About 3 months ago she had a seizure. I had not read anything, anywhere about seizures with Alzheimer's and had no idea what to do so I called 911 (yes I was in a panic). When the paramedics arrived, I explained we wanted to stop the seizure but did not want breathing tubes, or to restart her heart if it stopped....limited intervention. They asked if I had DNR...I said it was stated in the paperwork.....here is where I received new knowledge. If you have all of those other papers in place it means nothing until you get a form signed that is actually considered the DNR...in Arizona it is orange but I have heard it is a different color in other states. I would suggest you discuss this with your husband's doctor...it requires a doctor's signature. I wish I had known this before! All went fine with my mom but they transported to the hospital, even though I didn't want to and I had to fight to get her back home... Took almost 12 hours. We now have the orange paper posted on her bedroom door and I know what to do in case of a seizure. There is so much to learn with each stage of this awful disease. Much peace to you and your husband.
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Mazy, I think your husband should talk this over with his doctor and you, all together in the same room at the same time.

The thing is, YOU aren't going to know if he is having a heart attack. Even if you're a physician.

True story. A doctor friend was walking down the street and had a bout of really severe heartburn. He'd had this before, so he called up his doctor and said " I'd like to make an appointment so you can write me a script for that stuff you gave me last time". His doctor listened to his symptoms and said "go to an ER, you're having a heart attack. My friend (he's a doctor, remember, says, no it's just hearrburn". Well, he went to the er. It was a heart attack.

I understand that your husband doesn't want to suffer. But since there is no way for you to know what is happening, I think what you might both agree upon is to call 911 in an emergency and have the living will/dnr documents handy to explain to the EMTs what he will and will not agree to.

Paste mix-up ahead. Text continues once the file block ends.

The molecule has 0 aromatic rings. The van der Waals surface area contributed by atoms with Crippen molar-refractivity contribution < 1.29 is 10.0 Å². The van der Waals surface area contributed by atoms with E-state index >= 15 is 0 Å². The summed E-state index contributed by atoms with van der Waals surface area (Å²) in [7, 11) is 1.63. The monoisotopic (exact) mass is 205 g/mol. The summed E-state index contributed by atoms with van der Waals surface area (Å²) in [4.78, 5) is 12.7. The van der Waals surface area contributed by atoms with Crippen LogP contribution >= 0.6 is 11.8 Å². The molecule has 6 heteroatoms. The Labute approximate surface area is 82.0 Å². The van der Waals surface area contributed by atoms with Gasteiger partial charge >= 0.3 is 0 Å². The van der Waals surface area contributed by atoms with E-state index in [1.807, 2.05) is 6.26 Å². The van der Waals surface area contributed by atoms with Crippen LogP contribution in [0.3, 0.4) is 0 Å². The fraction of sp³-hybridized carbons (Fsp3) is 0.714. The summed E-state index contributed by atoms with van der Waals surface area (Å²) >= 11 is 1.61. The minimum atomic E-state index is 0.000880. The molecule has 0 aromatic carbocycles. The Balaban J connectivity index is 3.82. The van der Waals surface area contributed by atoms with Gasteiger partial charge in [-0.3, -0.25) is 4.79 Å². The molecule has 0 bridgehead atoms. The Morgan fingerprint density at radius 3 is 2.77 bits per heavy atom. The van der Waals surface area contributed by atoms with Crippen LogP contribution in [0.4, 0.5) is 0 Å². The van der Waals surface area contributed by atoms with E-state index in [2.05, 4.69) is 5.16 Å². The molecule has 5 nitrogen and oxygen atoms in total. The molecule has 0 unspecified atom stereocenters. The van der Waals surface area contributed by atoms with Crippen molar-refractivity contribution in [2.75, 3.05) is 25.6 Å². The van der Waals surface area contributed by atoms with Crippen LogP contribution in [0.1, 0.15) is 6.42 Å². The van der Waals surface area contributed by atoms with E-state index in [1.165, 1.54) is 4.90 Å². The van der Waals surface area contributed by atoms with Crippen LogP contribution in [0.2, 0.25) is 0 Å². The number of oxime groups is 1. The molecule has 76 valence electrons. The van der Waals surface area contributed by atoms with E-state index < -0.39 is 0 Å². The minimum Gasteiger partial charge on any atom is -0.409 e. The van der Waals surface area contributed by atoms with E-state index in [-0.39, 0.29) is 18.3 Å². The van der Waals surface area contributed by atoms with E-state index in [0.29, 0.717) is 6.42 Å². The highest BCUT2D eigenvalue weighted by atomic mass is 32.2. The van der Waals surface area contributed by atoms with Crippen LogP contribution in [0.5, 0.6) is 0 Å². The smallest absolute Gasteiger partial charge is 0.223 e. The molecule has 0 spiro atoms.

In my experience, EMTs will usually ask when called for an elderly patient "Is there a DNR?"
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yes it is hypothetical question my husband is serious about this. He would like to know if anything would happen to me if I just did nothing he is very serious that he wouldn't want to live if he had a heart attack he said that maybe his brain would suffer or some other body part might have a reaction that he wouldn't want to live that way in the rest of his life. He wouldn't want to suffer ....
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Is this a hypothetical question or has this already occured?

What is the wording of the living will? My mom's advance directive says that no extraordinary measures are to be taken and that she does not want to be intubated or resuscitated (dni and dnr) if there is no hope of returning to good health, or some wording like that.

How would a spouse know if their LO was having a heart attack, as opposed to a bowel obstruction ?

Tell us a bit more about this situation and you'll get better answers.